The rise of personalised app experiences.

The distaste for personalised ads and creepy omniscient recommendations is a far cry from the hyper-tailored brand experiences we’ve come to expect. 

The entertainment industry has trailblazed in popularising personalised content. Netflix’s recommendation system is a prime example. Its algorithms analyse viewing habits (yep, they know you’re a binger), preferences (and all about your morbid fascination with serial killers), and interactions to provide personalised suggestions in the ‘Recommended for you’ section, which has a significant influence over what its users watch, while driving engagement and retention. YouTube’s recommendation algorithm follows a similar format, suggesting videos based on watch history, likes, and interactions. This influences user behaviour by keeping people engaged for longer periods, leading to increased viewing time and ad revenue.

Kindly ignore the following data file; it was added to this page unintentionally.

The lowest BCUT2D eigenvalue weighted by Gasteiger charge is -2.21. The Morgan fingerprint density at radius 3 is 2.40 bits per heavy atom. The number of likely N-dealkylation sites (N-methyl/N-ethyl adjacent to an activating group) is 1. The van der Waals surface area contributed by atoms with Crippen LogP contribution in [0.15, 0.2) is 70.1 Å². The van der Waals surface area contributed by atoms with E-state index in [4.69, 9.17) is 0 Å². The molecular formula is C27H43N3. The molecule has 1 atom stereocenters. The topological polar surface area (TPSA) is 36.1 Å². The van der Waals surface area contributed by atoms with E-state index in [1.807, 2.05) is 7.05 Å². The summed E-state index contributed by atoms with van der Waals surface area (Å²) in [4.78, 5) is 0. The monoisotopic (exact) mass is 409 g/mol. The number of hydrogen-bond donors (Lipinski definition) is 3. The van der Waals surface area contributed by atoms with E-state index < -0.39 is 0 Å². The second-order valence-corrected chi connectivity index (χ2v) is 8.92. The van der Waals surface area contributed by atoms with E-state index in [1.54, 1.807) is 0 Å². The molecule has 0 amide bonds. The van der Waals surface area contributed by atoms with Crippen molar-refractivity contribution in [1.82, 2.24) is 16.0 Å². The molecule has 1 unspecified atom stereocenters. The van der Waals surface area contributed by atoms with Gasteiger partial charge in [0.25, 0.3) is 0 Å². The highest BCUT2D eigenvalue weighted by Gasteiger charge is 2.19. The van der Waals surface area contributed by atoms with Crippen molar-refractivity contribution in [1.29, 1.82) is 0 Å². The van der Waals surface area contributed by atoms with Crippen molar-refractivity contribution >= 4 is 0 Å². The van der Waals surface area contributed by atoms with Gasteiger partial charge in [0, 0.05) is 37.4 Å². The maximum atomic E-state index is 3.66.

In hospitality, Airbnb’s user experience has consistently out-done itself. When it comes to recommendations, the app suggests personalised accommodation options based on past searches, preferences, and previous bookings. This tailored and creative approach influences booking decisions, encouraging users to plan stays aligned with their interests and past experiences, as well as experiment beyond the typical booking parameters (a Pembrokeshire weekend in a UFO ‘futuro styled flying saucer’ is the trip you didn’t know you needed).

Over in retail, Sephora’s use of AI-powered personalised beauty recommendations helps customers find products suited to their preferences and skin types. By analysing customer data and providing tailored product suggestions, Sephora drives sales and enhances user satisfaction.